Western australian wildlife management program no. 28 Declared Rare and Poorly Known Flora in the Moora District



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Flowering Period:  August-November, April

Distribution and Habitat in the Moora District

Occurs from north of Eneabba east towards Winchester and south to the west of Watheroo National Park.

The earliest collection was made from Coorow in 1960 but no populations were found during this survey in

that area or so far east.

Grows in grey sandy clay or yellow or white sand in low heath under open low woodland of 

Eucalyptus

todtiana or mallees, low open banksia woodland or shrubland on flat plains or gentle slopes.

Conservation Status

Current:  Priority 2



Populations Known in the Moora District

Population

Shire

Land Status



Last Survey No. of Plants

Condition

1.

Turkey Flat Road



Ca

Shire Road Verge

4.10.1990

30 est.


Partly disturbed

2a. Brand Mudge Road

Ca

Shire Road Verge



26.9.1990

20 est.


-

2b. Brand Mudge Road

Ca

Shire Road Verge



4.10.1990

40 est.


Undisturbed

3a. Carnamah-Eneabba

Road

Ca

MRWA Road Verge 15.11.1990



100+

Undisturbed

3b. Brand Mudge Road

Ca

Shire Road Verge



15.11.1990

50+


-

4.

Junction of Coalara



Road

D

Shire Road Verge



8.10.1991

5

Some regrowth of



plants damaged by

grading


5.

Big Soak Plain

Co

VCL


8.11.1991

30+


Disturbed by

Cannabis plantation

6.

S of Skipper Road



I

MRWA Road Verge 30.4.1992

2

Undisturbed



7.

Beekeepers Road

Ca

MRWA Road Verge 30.4.1992



2

Undisturbed

8.

S of Beekeepers Road Ca



Nature Reserve

30.4.1992

1

Undisturbed



9.

Marchagee Track

Co/D

Shire Road Verge



29.4.1992

50 est.


Undisturbed

10. Coalara Road

Co/D

National Park,



Shire Road Verge

20.11.1992

10+

Undisturbed



11. Coalara Road

Co

National Park



19.11.1992

10+


Undisturbed

93

12. Marchagee Track

Co/D

National Park



8.11.1991

10

Partly disturbed at



edge of graded road

13. N of Beekeepers Road Ca

VCL

1.9.1993


20+

Undisturbed

14. S of Yarra Yarra Lake Ca

Shire Road Verge

17.8.1993

4

Healthy



15. Beekeepers Road

Ca

VCL



19.8.1993

10+


Undisturbed

16. N of Beekeepers Road Ca

MRWA Road Verge 5.11.1992

3

Partly disturbed



Populations Known in the Moora District (Cont'd)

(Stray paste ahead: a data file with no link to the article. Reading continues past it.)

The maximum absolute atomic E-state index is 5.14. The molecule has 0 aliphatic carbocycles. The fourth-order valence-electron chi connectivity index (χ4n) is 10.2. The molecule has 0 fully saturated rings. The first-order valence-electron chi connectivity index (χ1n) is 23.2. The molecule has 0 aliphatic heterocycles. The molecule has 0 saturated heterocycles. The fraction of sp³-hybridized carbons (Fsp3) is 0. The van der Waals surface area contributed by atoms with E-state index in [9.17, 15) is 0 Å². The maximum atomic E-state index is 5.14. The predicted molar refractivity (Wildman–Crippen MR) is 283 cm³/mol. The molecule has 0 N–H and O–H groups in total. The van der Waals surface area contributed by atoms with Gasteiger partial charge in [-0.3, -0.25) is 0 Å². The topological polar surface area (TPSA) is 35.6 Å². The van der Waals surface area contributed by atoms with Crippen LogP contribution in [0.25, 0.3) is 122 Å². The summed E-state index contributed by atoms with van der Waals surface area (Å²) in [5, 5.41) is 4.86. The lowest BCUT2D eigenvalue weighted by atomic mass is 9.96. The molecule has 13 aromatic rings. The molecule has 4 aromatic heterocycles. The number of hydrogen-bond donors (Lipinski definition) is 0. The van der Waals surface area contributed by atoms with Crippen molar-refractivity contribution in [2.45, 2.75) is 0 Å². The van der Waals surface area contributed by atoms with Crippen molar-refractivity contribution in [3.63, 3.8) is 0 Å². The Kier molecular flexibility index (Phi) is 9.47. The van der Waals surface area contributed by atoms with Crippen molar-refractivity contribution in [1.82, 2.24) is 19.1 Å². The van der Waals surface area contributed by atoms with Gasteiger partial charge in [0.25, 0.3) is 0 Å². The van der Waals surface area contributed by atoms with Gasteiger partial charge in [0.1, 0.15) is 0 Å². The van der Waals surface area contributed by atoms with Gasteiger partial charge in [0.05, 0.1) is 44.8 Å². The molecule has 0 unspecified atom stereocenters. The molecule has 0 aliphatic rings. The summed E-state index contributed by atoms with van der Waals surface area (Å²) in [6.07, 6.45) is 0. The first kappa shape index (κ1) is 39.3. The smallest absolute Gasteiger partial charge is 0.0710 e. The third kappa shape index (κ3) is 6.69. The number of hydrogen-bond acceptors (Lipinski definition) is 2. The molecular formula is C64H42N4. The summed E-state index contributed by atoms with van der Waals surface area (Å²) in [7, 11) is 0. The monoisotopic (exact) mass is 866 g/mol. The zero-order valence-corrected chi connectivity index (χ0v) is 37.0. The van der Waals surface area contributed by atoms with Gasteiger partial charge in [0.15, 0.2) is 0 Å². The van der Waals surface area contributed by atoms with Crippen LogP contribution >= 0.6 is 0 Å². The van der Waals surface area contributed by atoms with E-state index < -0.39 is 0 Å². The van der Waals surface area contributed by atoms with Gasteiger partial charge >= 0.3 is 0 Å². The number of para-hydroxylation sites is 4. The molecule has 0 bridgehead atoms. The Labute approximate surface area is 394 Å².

Population

Shire

Land Status



Last Survey No. of Plants

Condition

17.* N of Eneabba

-

-



14.8.1976

-

-



18.* Coorow

-

-



1960

-

-



Response to Disturbance

The plants resprout from rootstock after mechanical damage.



Susceptibility to Phytophthora Dieback

Unknown, but thought to be high.



Management Requirements

-  Ensure that dieback hygiene procedures are carried out at all populations.



References

Paust (ca. 1973).



94

Leucopogon glaucifolius W.Fitzg.

EPACRIDACEAE

An erect or spreading low shrub to 30 cm with finely-hairy branches and alternate, erect leaves to 13 mm

long and 2 mm wide.  They are glabrous, narrow-oblong in shape, with sharp pointed tips and rolled back

margins.  The flowers are distributed along the branches in 1-3 flowered spikes in the axils of the leaves

and are held erect.  The bracts and bracteoles are pale, with a prominent mucro.  The sepals are narrow,

pointed and glabrous, with shortly-hairy margins.  The calyx is longer than the corolla tube.  The corolla is

white, up to 5 mm long , the tube and lobes equal in length.  The lobes are revolute, bearded inside and

pointed.  The anthers are without sterile tips.  The fruit is globular, flat-topped with five ribs and is ca. 4

mm long.


This species is similar to

 Leucopogon brevicuspis and L. propinquus which are both larger shrubs with

longer, broader leaves.  The fruit of 



L. glaucifolius also differs in the flat-topped shape and the presence of

ribs.


Flowering Period:  November in the Moora District, also October and December further south.

Distribution and Habitat in the Moora District

This species was first collected in 1902 from Midland Junction and it is now presumed to be extinct in the

metropolitan area.

Since then several other collections of the species have been made.  Four are from locations to the west and

north-west of Dandaragan and one from south of Dongara in the Moora District.  There have been further

collections of the species from the Stirling Ranges and east of Geraldton.

In the Moora District, 

L. glaucifolius has been recorded occurring in white or grey sand in low woodland of

Banksia menziesii, B. attenuata and Eucalyptus todtiana in scrub.  The northern population was recorded

from low forest of 



E. erythrocorys and low scrub with Calothamnus quadrifidus, in brown-orange sand

over Tamala limestone.



Conservation Status

Current:  Priority 2



Populations Known in the Moora District

Population

Shire

Land Status



Last Survey

No. of Plants

Condition

1.* Strathmore Road

D

Nature Reserve



5.11.1975

-

-



2.* Woolka Road

D

-



6.11.1988

-

-



3.* Mullering Road

D

Shire Reserve



1.12.1992

-

Long unburnt



4.* Bibby Road

D

National Park



7.12.1992

-

Long unburnt



5.* S of Dongara

I

Nature Reserve



20.11.1992

-

-



Response to Disturbance

Populations 3 and 4 and the population in the Geraldton District were recorded from areas that had been

long unburnt.


95

Susceptibility to Phytophthora Dieback

Presumed susceptible



Management Requirements

-  Ensure that dieback hygiene procedures are carried out at all populations.



Research Requirements

-  Further survey is required.



References

Fitzgerald (1903), Kelly 



et al. (1993), Marchant et al. (1987).

96

Lysinema elegans Sond.

EPACRIDACEAE



Lysinema elegans is an erect shrub to 60 cm high with slender, shortly-hairy branches and small leaves.

These are oblong to ovate in shape, to 4 mm long, or shorter on side branches.  They are held erect and

appressed to the stem and are keeled.  The flowers form dense terminal heads, the bracts and sepals

forming a narrow cylindric involucre 10-15 mm x 1-2 mm and dark brown in colour around the base of

each individual flower.  The bracts have glabrous or nearly glabrous margins.  The corolla is creamy-white